The Destruction of the Father is a visual manifestation of a revenge fantasy aimed at Bourgeois' father, who according to the artist was known to gloat and brag at the daily dinner table. Relying on the soft forms of her Landscape series and her often-explicit body imagery, the work reflects a scene at a life-sized dining table placed inside an intimate interior reminiscent of a cave or womb. The table is covered with flesh-colored anthromorphic forms that appear like dismantled body parts as well as actual joints of lamb, all underscoring an implied violence. The scene is bathed in a soft red light that symbolizes anger, death, and blood, inviting the viewer to witness the aftermath of the killing.
Bourgeois' description of the piece's narrative reflects the gory scene: "The children grabbed him [the father] and put him on the table. And he became the food. They took him apart, dismembered him. Ate him up. And so he was liquidated...the same way he liquidated his children. The sculpture represents both a table and a bed."
This was her first major piece that openly and literally dealt with her lifelong discomfort and trauma stemming from his consistent infidelities, a theme that would provide underlying motivation for much of her work. It was also her first major installation piece at a time when Installation Art was in its infancy, also being explored by a handful of Bourgeois' co-feminist artists such as Judy Chicago.
Plaster, latex, wood, fabric
Over 30 feet high, Maman is one of Bourgeois' most ambitious and beloved sculptures, carrying on the spider as an important motif in the artist's work, and one that implicitly represents her mother. In her own words, "The Spider is an ode to my mother. She was my best friend. Like a spider, my mother was a weaver...Like spiders, my mother was very clever. Spiders are friendly presences that eat mosquitoes. We know that mosquitoes spread diseases and are therefore unwanted. So, spiders are helpful and protective, just like my mother." In this work, the spider is larger than life and carries a sack containing 17 gray and white marble eggs, which she protects within a steel cage-like body balancing on long and slender legs. The massive piece, which can only be installed outdoors, evokes awe and fear as much as it denotes a poignant vulnerability.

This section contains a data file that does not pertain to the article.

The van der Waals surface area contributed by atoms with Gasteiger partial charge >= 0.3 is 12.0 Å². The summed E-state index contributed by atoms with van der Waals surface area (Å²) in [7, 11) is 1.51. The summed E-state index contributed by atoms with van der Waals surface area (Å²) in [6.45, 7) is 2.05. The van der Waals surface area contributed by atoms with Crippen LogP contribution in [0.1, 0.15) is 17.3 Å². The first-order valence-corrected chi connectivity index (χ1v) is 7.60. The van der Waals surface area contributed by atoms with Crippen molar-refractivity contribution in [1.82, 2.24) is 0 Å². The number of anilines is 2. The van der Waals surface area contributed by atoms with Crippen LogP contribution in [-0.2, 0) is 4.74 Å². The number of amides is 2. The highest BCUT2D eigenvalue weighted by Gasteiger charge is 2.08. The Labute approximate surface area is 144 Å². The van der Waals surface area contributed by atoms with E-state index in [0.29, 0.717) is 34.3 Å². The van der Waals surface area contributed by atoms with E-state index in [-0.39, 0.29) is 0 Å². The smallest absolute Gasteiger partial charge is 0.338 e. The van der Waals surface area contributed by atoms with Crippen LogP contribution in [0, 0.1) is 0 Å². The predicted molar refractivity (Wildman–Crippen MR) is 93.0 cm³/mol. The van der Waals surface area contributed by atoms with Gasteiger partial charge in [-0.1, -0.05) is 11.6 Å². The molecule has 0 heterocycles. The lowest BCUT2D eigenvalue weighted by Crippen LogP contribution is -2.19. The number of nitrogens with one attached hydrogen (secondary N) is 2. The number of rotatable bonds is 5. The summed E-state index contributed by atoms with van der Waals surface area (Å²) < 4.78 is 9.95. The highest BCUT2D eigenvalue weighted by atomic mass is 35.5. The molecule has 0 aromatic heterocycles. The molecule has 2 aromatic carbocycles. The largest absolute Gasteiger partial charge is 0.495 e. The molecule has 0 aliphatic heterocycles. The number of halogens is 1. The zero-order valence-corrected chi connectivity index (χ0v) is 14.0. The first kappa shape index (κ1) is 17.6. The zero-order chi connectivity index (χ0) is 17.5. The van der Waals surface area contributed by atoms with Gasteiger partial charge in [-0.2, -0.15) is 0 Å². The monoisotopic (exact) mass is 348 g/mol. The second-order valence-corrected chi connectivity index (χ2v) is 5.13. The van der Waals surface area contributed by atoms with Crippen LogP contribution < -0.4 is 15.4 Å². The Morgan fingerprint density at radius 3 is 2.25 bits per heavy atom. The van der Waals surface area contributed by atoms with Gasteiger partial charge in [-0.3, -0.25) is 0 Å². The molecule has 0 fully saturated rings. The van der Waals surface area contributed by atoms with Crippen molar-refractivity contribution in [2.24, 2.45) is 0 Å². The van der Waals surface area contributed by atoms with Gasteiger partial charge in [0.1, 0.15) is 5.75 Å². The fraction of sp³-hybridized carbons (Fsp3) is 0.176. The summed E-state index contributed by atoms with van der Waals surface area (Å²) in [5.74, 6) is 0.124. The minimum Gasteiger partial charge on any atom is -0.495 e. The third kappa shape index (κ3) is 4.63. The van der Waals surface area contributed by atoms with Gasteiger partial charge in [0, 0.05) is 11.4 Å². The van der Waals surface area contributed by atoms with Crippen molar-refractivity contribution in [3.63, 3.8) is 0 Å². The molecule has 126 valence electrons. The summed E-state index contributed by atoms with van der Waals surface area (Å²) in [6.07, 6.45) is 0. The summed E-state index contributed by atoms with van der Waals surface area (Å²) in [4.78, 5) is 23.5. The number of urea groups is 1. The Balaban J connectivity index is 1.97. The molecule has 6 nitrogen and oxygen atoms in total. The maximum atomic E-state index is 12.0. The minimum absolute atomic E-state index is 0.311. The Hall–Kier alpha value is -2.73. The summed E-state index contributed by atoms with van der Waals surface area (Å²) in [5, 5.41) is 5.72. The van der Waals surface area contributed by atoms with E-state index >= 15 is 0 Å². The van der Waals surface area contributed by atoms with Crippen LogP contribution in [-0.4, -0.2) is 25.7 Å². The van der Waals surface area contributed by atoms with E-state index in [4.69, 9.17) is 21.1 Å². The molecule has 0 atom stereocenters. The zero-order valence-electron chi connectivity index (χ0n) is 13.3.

Bourgeois made spiders in a wide variety of media and ranging in size from a four-inch brooch to Maman. Though the earliest examples of spiders in her work are found in two drawings from 1947, she focused on the theme most consistently in the 1990s, at the end of her life, when she was no doubt consumed with memories of her mother and her childhood.
Bronze, stainless steel, marble
Spiral Woman is a soft sculpted, hanging doll, showcasing Bourgeois longstanding interest in both doll making and the spiral form, as seen in the much earlier Femme Volage (1951). The 2003 version pictured here is headless yet hints at femininity through it voluptuous curves. Yet the spiral form replacing a torso also connotes a phallic masculinity, which underscores the great overlap of male and female anatomy in her work.
As found with so much of Bourgeois' oeuvre, the spiral was a common symbol and also had a psychological, autobiographical significance for her. As she stated, "It is a twist. As a child, after washing tapestries in the river, I would turn and twist and wring them. . . Later I would dream of my father's mistress. I would do it in my dreams by wringing her neck. The spiral - I love the spiral - represents control and freedom."
The use of this kind of symbolism, dug out from the past of both her conscious and subconscious minds to inform her work, showcases the influence of the Surrealists on Bourgeois. Spiral Woman brings to mind others in the genre such as Hans Bellmer whose poupees, were also distorted versions of female dolls and the female body.
Fabric - Cheim & Read
Biography of Louise Bourgeois
Louise Bourgeois was born in Paris in 1911 and named after her father Louis, who had wanted a son. Most of the year, her family lived in the fashionable St. Germain in an apartment above the gallery where her parents sold their tapestries. The family also had a villa and workshop in the countryside where they spent their weekends restoring antique tapestries. Throughout her childhood, Bourgeois was recruited to help in the workshop by washing, mending, sewing, and drawing, overseen by her mother Josephine, with whom she was very close. As an adolescent, Bourgeois attended the elite Lycee Fenelon in Paris.